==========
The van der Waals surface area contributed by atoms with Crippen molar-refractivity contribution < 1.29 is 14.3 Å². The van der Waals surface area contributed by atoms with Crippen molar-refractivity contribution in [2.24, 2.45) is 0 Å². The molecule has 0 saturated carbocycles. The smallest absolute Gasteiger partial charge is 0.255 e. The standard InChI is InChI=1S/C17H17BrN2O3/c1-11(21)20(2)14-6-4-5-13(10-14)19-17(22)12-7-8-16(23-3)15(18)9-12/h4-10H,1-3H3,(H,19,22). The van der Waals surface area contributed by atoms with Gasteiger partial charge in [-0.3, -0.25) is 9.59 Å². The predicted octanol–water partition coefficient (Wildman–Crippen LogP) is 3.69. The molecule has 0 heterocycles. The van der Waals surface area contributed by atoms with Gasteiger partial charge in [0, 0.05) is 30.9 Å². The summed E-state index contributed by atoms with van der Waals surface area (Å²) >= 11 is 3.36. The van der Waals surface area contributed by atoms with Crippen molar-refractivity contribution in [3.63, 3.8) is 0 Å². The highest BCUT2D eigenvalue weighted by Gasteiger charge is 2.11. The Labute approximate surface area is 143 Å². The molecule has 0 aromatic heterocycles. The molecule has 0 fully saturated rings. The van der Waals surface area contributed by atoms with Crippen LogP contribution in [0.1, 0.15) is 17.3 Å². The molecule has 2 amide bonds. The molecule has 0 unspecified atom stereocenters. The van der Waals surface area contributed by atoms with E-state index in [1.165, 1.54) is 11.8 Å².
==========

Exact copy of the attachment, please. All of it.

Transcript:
The van der Waals surface area contributed by atoms with Crippen molar-refractivity contribution < 1.29 is 14.3 Å². The van der Waals surface area contributed by atoms with Crippen molar-refractivity contribution in [2.24, 2.45) is 0 Å². The molecule has 0 saturated carbocycles. The smallest absolute Gasteiger partial charge is 0.255 e. The standard InChI is InChI=1S/C17H17BrN2O3/c1-11(21)20(2)14-6-4-5-13(10-14)19-17(22)12-7-8-16(23-3)15(18)9-12/h4-10H,1-3H3,(H,19,22). The van der Waals surface area contributed by atoms with Gasteiger partial charge in [-0.3, -0.25) is 9.59 Å². The predicted octanol–water partition coefficient (Wildman–Crippen LogP) is 3.69. The molecule has 0 heterocycles. The van der Waals surface area contributed by atoms with Gasteiger partial charge in [0, 0.05) is 30.9 Å². The summed E-state index contributed by atoms with van der Waals surface area (Å²) >= 11 is 3.36. The van der Waals surface area contributed by atoms with Crippen molar-refractivity contribution in [3.63, 3.8) is 0 Å². The highest BCUT2D eigenvalue weighted by Gasteiger charge is 2.11. The Labute approximate surface area is 143 Å². The molecule has 0 aromatic heterocycles. The molecule has 0 fully saturated rings. The van der Waals surface area contributed by atoms with Crippen LogP contribution in [0.1, 0.15) is 17.3 Å². The molecule has 2 amide bonds. The molecule has 0 unspecified atom stereocenters. The van der Waals surface area contributed by atoms with E-state index in [1.165, 1.54) is 11.8 Å².